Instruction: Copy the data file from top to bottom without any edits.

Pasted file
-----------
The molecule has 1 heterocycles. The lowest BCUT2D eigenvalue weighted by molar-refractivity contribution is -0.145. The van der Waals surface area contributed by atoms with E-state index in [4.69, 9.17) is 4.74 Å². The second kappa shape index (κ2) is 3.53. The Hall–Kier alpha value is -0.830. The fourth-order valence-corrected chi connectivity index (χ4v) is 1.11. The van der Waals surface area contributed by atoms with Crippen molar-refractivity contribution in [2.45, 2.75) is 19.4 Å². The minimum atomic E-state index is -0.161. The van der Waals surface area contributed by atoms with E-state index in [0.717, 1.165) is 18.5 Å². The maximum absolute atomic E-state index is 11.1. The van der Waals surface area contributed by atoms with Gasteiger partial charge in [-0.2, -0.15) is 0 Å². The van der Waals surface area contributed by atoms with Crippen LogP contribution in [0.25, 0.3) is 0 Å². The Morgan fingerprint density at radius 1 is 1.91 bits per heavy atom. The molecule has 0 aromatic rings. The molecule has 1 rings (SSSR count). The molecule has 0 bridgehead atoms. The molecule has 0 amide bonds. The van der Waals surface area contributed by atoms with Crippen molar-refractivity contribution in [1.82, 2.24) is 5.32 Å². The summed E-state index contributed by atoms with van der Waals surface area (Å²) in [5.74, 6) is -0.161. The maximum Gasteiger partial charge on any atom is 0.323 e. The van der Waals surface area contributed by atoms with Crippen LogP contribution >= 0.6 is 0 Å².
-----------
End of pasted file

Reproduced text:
The molecule has 1 heterocycles. The lowest BCUT2D eigenvalue weighted by molar-refractivity contribution is -0.145. The van der Waals surface area contributed by atoms with E-state index in [4.69, 9.17) is 4.74 Å². The second kappa shape index (κ2) is 3.53. The Hall–Kier alpha value is -0.830. The fourth-order valence-corrected chi connectivity index (χ4v) is 1.11. The van der Waals surface area contributed by atoms with Crippen molar-refractivity contribution in [2.45, 2.75) is 19.4 Å². The minimum atomic E-state index is -0.161. The van der Waals surface area contributed by atoms with E-state index in [0.717, 1.165) is 18.5 Å². The maximum absolute atomic E-state index is 11.1. The van der Waals surface area contributed by atoms with Gasteiger partial charge in [-0.2, -0.15) is 0 Å². The van der Waals surface area contributed by atoms with Crippen LogP contribution in [0.25, 0.3) is 0 Å². The Morgan fingerprint density at radius 1 is 1.91 bits per heavy atom. The molecule has 0 aromatic rings. The molecule has 1 rings (SSSR count). The molecule has 0 bridgehead atoms. The molecule has 0 amide bonds. The van der Waals surface area contributed by atoms with Crippen molar-refractivity contribution in [1.82, 2.24) is 5.32 Å². The summed E-state index contributed by atoms with van der Waals surface area (Å²) in [5.74, 6) is -0.161. The maximum Gasteiger partial charge on any atom is 0.323 e. The van der Waals surface area contributed by atoms with Crippen LogP contribution >= 0.6 is 0 Å².